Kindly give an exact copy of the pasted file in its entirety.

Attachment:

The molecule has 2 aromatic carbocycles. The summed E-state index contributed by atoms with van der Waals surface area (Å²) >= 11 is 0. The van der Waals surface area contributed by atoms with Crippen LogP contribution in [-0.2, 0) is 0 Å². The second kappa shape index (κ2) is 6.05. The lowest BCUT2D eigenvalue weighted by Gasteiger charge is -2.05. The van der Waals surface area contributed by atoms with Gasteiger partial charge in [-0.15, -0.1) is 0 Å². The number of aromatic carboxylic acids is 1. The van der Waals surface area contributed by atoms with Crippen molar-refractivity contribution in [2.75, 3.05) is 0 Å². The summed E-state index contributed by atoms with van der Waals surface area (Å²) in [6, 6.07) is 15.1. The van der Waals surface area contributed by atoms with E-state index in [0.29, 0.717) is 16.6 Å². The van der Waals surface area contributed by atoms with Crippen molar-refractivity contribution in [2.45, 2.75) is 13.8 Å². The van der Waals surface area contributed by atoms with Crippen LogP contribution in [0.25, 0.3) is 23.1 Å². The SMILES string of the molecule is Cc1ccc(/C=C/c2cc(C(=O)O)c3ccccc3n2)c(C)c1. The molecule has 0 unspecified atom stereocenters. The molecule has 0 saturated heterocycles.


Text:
The molecule has 2 aromatic carbocycles. The summed E-state index contributed by atoms with van der Waals surface area (Å²) >= 11 is 0. The van der Waals surface area contributed by atoms with Crippen LogP contribution in [-0.2, 0) is 0 Å². The second kappa shape index (κ2) is 6.05. The lowest BCUT2D eigenvalue weighted by Gasteiger charge is -2.05. The van der Waals surface area contributed by atoms with Gasteiger partial charge in [-0.15, -0.1) is 0 Å². The number of aromatic carboxylic acids is 1. The van der Waals surface area contributed by atoms with Crippen molar-refractivity contribution in [2.75, 3.05) is 0 Å². The summed E-state index contributed by atoms with van der Waals surface area (Å²) in [6, 6.07) is 15.1. The van der Waals surface area contributed by atoms with E-state index in [0.29, 0.717) is 16.6 Å². The van der Waals surface area contributed by atoms with Crippen molar-refractivity contribution in [2.45, 2.75) is 13.8 Å². The van der Waals surface area contributed by atoms with Crippen LogP contribution in [0.25, 0.3) is 23.1 Å². The SMILES string of the molecule is Cc1ccc(/C=C/c2cc(C(=O)O)c3ccccc3n2)c(C)c1. The molecule has 0 unspecified atom stereocenters. The molecule has 0 saturated heterocycles.